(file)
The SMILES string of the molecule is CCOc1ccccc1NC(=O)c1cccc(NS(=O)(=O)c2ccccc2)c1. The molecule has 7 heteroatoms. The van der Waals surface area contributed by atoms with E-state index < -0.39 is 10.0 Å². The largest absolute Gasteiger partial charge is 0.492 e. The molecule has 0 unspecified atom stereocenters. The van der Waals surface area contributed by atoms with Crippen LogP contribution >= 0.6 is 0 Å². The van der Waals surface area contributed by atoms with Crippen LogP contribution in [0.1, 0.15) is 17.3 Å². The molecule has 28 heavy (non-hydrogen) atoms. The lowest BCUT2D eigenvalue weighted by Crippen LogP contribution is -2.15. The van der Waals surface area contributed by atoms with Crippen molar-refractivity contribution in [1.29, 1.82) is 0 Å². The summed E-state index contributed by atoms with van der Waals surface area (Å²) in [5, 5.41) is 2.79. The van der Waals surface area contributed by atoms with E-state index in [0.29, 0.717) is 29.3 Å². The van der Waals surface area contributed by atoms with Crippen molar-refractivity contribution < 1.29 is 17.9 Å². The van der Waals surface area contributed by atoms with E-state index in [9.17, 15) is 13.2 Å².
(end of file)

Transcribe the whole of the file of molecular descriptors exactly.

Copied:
The SMILES string of the molecule is CCOc1ccccc1NC(=O)c1cccc(NS(=O)(=O)c2ccccc2)c1. The molecule has 7 heteroatoms. The van der Waals surface area contributed by atoms with E-state index < -0.39 is 10.0 Å². The largest absolute Gasteiger partial charge is 0.492 e. The molecule has 0 unspecified atom stereocenters. The van der Waals surface area contributed by atoms with Crippen LogP contribution >= 0.6 is 0 Å². The van der Waals surface area contributed by atoms with Crippen LogP contribution in [0.1, 0.15) is 17.3 Å². The molecule has 28 heavy (non-hydrogen) atoms. The lowest BCUT2D eigenvalue weighted by Crippen LogP contribution is -2.15. The van der Waals surface area contributed by atoms with Crippen molar-refractivity contribution in [1.29, 1.82) is 0 Å². The summed E-state index contributed by atoms with van der Waals surface area (Å²) in [5, 5.41) is 2.79. The van der Waals surface area contributed by atoms with E-state index in [0.29, 0.717) is 29.3 Å². The van der Waals surface area contributed by atoms with Crippen molar-refractivity contribution < 1.29 is 17.9 Å². The van der Waals surface area contributed by atoms with E-state index in [9.17, 15) is 13.2 Å².